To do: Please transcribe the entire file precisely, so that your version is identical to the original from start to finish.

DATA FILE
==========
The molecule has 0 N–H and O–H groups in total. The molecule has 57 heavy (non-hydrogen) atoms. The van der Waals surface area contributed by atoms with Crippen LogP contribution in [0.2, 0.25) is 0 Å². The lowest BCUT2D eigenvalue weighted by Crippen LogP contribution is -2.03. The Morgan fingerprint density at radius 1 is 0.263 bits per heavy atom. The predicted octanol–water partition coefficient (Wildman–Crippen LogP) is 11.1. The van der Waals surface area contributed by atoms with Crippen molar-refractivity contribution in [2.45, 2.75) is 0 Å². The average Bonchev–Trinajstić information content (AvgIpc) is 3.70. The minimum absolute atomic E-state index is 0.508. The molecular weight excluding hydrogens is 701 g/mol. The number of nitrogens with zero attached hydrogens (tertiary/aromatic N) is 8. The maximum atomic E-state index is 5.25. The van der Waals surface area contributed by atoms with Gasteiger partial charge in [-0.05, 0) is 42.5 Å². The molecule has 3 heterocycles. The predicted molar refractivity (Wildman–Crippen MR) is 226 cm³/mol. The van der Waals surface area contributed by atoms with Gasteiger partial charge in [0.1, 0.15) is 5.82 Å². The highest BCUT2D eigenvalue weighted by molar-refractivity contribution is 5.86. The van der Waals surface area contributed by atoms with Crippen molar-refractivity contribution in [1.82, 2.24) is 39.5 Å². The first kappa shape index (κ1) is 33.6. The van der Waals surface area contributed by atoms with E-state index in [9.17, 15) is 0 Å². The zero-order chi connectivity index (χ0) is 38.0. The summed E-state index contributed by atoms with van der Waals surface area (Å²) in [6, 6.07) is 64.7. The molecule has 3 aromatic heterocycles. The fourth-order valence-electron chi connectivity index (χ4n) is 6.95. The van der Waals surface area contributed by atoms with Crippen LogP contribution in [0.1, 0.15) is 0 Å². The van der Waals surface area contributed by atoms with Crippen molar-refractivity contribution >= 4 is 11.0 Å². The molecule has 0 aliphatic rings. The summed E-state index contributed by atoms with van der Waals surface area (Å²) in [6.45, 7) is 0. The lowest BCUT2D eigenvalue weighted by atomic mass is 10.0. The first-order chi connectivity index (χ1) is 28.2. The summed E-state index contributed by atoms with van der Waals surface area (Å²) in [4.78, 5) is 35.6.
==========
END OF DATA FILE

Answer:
The molecule has 0 N–H and O–H groups in total. The molecule has 57 heavy (non-hydrogen) atoms. The van der Waals surface area contributed by atoms with Crippen LogP contribution in [0.2, 0.25) is 0 Å². The lowest BCUT2D eigenvalue weighted by Crippen LogP contribution is -2.03. The Morgan fingerprint density at radius 1 is 0.263 bits per heavy atom. The predicted octanol–water partition coefficient (Wildman–Crippen LogP) is 11.1. The van der Waals surface area contributed by atoms with Crippen molar-refractivity contribution in [2.45, 2.75) is 0 Å². The average Bonchev–Trinajstić information content (AvgIpc) is 3.70. The minimum absolute atomic E-state index is 0.508. The molecular weight excluding hydrogens is 701 g/mol. The number of nitrogens with zero attached hydrogens (tertiary/aromatic N) is 8. The maximum atomic E-state index is 5.25. The van der Waals surface area contributed by atoms with Gasteiger partial charge in [-0.05, 0) is 42.5 Å². The molecule has 3 heterocycles. The predicted molar refractivity (Wildman–Crippen MR) is 226 cm³/mol. The van der Waals surface area contributed by atoms with Gasteiger partial charge in [0.1, 0.15) is 5.82 Å². The highest BCUT2D eigenvalue weighted by molar-refractivity contribution is 5.86. The van der Waals surface area contributed by atoms with Crippen molar-refractivity contribution in [1.82, 2.24) is 39.5 Å². The first kappa shape index (κ1) is 33.6. The van der Waals surface area contributed by atoms with E-state index in [9.17, 15) is 0 Å². The zero-order chi connectivity index (χ0) is 38.0. The summed E-state index contributed by atoms with van der Waals surface area (Å²) in [6, 6.07) is 64.7. The molecule has 3 aromatic heterocycles. The fourth-order valence-electron chi connectivity index (χ4n) is 6.95. The van der Waals surface area contributed by atoms with Crippen LogP contribution in [0.1, 0.15) is 0 Å². The van der Waals surface area contributed by atoms with Crippen molar-refractivity contribution >= 4 is 11.0 Å². The molecule has 0 aliphatic rings. The summed E-state index contributed by atoms with van der Waals surface area (Å²) in [6.45, 7) is 0. The lowest BCUT2D eigenvalue weighted by atomic mass is 10.0. The first-order chi connectivity index (χ1) is 28.2. The summed E-state index contributed by atoms with van der Waals surface area (Å²) in [4.78, 5) is 35.6.